Dealers using emoji to sell pills, cocaine — watch out for these codes
A baby bottle, a heart, and a bunch of purple grapes. If you spotted those emoji in a text message on your kid's phone, you'd probably think nothing of it.
But that lineup of seemingly innocent symbols could actually be your child's way of signaling that they're in the market to get high on cough syrup.
A pill, a chocolate bar, and a bus? That combo could be the launching point for an illegal transaction of Xanax.
"These different drug organizations, they're always trying to stay one step ahead, to avoid detection and to make things easier for their customers to order drugs," Timothy McMahon, supervisory special agent for the New Jersey Division of the Drug Enforcement Administration, told New Jersey 101.5.
The DEA is once again reminding parents, caregivers, educators, and others to be aware of emoji drug codes that the agency has been able to "decode" over time. The agency's first warning was announced in 2021.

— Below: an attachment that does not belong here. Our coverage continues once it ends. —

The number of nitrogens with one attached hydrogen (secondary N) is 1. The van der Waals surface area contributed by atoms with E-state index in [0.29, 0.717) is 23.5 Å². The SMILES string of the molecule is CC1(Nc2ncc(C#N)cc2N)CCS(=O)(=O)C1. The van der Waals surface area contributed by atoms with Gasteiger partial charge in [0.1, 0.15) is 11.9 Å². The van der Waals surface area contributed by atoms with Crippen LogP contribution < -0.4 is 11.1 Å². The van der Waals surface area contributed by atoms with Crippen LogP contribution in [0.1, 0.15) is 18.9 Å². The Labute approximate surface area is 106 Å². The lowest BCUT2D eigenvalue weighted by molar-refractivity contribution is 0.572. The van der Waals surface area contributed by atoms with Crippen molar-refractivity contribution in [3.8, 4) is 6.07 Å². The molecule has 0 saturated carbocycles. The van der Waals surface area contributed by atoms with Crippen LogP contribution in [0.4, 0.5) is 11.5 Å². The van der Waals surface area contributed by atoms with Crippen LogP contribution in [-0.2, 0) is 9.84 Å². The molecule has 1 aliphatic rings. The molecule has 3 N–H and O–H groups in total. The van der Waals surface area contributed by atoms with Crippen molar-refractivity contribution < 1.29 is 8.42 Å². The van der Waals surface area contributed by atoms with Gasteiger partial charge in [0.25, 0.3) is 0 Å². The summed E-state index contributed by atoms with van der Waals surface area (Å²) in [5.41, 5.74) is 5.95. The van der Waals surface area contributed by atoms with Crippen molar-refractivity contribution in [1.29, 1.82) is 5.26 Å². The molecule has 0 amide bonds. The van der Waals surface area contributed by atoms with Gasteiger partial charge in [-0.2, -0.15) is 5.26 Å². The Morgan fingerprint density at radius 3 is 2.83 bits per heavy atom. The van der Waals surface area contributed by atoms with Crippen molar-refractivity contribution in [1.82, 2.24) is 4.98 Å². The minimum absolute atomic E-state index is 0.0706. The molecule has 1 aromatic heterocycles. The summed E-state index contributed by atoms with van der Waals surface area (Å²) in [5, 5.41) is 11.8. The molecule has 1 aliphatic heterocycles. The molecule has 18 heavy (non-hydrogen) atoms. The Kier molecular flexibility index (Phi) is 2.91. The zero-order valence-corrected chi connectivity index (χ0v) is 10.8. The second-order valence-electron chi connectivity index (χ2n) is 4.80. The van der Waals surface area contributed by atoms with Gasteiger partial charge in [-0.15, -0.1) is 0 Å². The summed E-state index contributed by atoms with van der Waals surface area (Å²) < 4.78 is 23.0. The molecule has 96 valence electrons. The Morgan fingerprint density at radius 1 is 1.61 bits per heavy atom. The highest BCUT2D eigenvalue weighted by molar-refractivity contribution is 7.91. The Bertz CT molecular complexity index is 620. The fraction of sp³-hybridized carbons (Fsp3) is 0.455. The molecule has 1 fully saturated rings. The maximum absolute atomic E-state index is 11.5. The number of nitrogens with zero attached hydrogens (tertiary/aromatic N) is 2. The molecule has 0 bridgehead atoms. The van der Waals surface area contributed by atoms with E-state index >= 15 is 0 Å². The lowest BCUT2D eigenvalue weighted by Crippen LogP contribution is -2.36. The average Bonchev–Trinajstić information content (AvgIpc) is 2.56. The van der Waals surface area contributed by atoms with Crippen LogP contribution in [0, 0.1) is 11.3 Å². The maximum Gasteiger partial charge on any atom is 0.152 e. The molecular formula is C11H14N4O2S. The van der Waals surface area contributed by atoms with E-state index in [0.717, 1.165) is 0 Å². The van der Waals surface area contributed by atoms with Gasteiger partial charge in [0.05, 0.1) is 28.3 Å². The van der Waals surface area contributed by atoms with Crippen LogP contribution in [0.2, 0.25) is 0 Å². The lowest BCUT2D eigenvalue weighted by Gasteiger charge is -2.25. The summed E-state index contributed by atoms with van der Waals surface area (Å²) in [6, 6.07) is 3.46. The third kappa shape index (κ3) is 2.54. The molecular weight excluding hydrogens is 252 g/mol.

"A lot of people are afraid of going into certain areas to buy drugs, so it's very convenient to use social media," McMahon said.
The DEA notes its reference guide is just a sample, not an all-inclusive list. Emoji on their own shouldn't be indicative of illegal activity, the agency says, but a conversation with a loved one may be necessary if these symbols are coupled with other signs such as a sudden loss of income or a change in behavior or appearance.
"We've been working with the different social media companies, trying to get a handle on this, trying to get them to do a little bit more as far as tracking what's going on," McMahon said.